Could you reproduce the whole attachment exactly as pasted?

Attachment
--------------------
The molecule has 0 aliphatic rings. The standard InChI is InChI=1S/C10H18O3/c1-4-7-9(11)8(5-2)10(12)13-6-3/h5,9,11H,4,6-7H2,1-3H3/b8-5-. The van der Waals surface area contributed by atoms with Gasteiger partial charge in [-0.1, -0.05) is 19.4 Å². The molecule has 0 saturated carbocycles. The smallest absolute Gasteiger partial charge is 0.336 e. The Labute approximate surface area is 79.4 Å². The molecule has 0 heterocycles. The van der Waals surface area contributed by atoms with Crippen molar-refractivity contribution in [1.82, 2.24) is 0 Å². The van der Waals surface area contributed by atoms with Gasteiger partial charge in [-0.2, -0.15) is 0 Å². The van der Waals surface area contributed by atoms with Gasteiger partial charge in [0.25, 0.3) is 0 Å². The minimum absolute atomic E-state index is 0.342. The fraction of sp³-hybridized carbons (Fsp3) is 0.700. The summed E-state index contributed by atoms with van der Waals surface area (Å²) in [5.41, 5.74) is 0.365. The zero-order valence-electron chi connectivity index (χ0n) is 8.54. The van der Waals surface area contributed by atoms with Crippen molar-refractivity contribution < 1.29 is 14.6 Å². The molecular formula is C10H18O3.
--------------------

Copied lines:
The molecule has 0 aliphatic rings. The standard InChI is InChI=1S/C10H18O3/c1-4-7-9(11)8(5-2)10(12)13-6-3/h5,9,11H,4,6-7H2,1-3H3/b8-5-. The van der Waals surface area contributed by atoms with Gasteiger partial charge in [-0.1, -0.05) is 19.4 Å². The molecule has 0 saturated carbocycles. The smallest absolute Gasteiger partial charge is 0.336 e. The Labute approximate surface area is 79.4 Å². The molecule has 0 heterocycles. The van der Waals surface area contributed by atoms with Crippen molar-refractivity contribution in [1.82, 2.24) is 0 Å². The van der Waals surface area contributed by atoms with Gasteiger partial charge in [-0.2, -0.15) is 0 Å². The van der Waals surface area contributed by atoms with Gasteiger partial charge in [0.25, 0.3) is 0 Å². The minimum absolute atomic E-state index is 0.342. The fraction of sp³-hybridized carbons (Fsp3) is 0.700. The summed E-state index contributed by atoms with van der Waals surface area (Å²) in [5.41, 5.74) is 0.365. The zero-order valence-electron chi connectivity index (χ0n) is 8.54. The van der Waals surface area contributed by atoms with Crippen molar-refractivity contribution < 1.29 is 14.6 Å². The molecular formula is C10H18O3.